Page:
The next story Suetonius recounts is downright biblical in its dimensions, as he tells of an unspecified omen observed in Rome during the year of Octavius’ birth that foretold of the birth of a Roman king. Because this was 63 BC, the Senate did not like the sound of this one bit and ordered that all male children that year should “not be reared,” which in Latin culture probably meant they should be exposed as opposed to summarily murdered á la Herod the Great (though I’m not suggesting that’s really any better). However, sons and heirs were so important in Roman culture that the idea that those senators with pregnant wives would willingly expose a legitimate male child was pretty laughable. Not to mention they all automatically assumed it was their wife who was going to give birth to this Super Baby. Those senators instead employed the classic political feint of having a bill die in committee to avoid ratifying it, which in the Roman Senate meant they kept the decree from being filed in the treasury. This kept the decree from being rendered law and eventually it became a fait accompli. Octavius is born safe and sound, and Rome was spared its own Massacre of the Innocents by bureaucratic red tape.
Interestingly enough, several of the leading Roman scholars of the late Republic are also depicted as having, by virtue of their intelligence no doubt, received foreknowledge of Octavius’ rise in one way or another. Cicero’s friend, the astronomer and mathematician Publius Nigidius Figulus had charted the day and hour of Octavius’ as the nativity of the ruler of the world, a prediction he announced on the floor of the Senate during the Catiline conspiracy trials when a late-arriving Gaius Octavius was trying to explain he’d been held up by the birth of his son. Cicero himself supposedly had a dream where a boy descended from the heavens by a golden chain to the Temple of Jupiter Capitolanus, where the god presented the boy with a whip. He was standing around with Caesar and his entourage, describing this dream to them and the appearance of the boy, when he first caught sight of the newly-arrived-on-the-scene Octavius, and declared that he looked exactly like the boy in his dream.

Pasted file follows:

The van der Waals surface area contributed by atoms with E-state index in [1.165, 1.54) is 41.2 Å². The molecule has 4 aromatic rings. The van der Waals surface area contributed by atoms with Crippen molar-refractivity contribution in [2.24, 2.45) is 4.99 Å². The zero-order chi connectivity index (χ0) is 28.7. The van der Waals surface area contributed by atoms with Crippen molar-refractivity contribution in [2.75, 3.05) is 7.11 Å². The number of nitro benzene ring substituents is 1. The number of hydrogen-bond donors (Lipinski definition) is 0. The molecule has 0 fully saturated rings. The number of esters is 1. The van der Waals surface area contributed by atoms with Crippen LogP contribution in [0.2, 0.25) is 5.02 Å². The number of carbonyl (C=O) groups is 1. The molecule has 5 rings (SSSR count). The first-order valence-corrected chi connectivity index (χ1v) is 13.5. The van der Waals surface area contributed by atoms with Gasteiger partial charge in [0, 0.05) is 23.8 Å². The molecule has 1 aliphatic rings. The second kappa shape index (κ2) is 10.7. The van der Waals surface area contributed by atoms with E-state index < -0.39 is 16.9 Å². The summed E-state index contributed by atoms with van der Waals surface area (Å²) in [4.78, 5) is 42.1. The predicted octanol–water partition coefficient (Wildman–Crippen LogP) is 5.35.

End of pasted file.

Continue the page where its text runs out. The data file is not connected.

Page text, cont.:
Another tactic was to look to the origin myths of other sons of gods like Heracles (Hercules) and Dionysus for the pattern their myth-making should follow. But those guys had Zeus for a father, which is a big help when one is flexing for godhood. In this vein, Asclepias of Mendes tells a story in his book Theologumena (Discourses About the Gods) that before his birth, Octavius’ mother, Atia, fell asleep while performing sacrifices in the Temple of Apollo and was visited by a serpent while she slept. When she awoke, she found a permanent marking on her skin in the shape of the serpent and ten months (the ancients believed human gestation to be ten months long) later, Octavius was born. This story combines two mythological tropes, the visitation of a god to someone in their temple in a dream, and the visitation to a human woman in animal form— both of which would have been familiar to a cross-cultural audience of the time. Many of Egypt’s pharaohs were held out as the sons of a god like Amun not just in a figurative sense, but in a literal way as several pharaohs’ conceptions were portrayed as the result of the ruling queen being divinely impregnated by a god during a ritualized dream or ceremony as practiced by Egypt’s priesthood. And even the more Western world of the Greeks and Romans was accustomed to Zeus and other deities impregnating mortal women as animals. Asclepias combines these two tropes to give Octavius a divine animal origin, snakes being sacred to Apollo, with the cleanliness of the dream visitation, in that he is careful to say that the snake mere looked upon Atia. This origin also supposedly accounts for Octavius’ lifelong devotion to Apollo by making him not only the son of Apollo in spirit and temperament, but quite literally his progeny.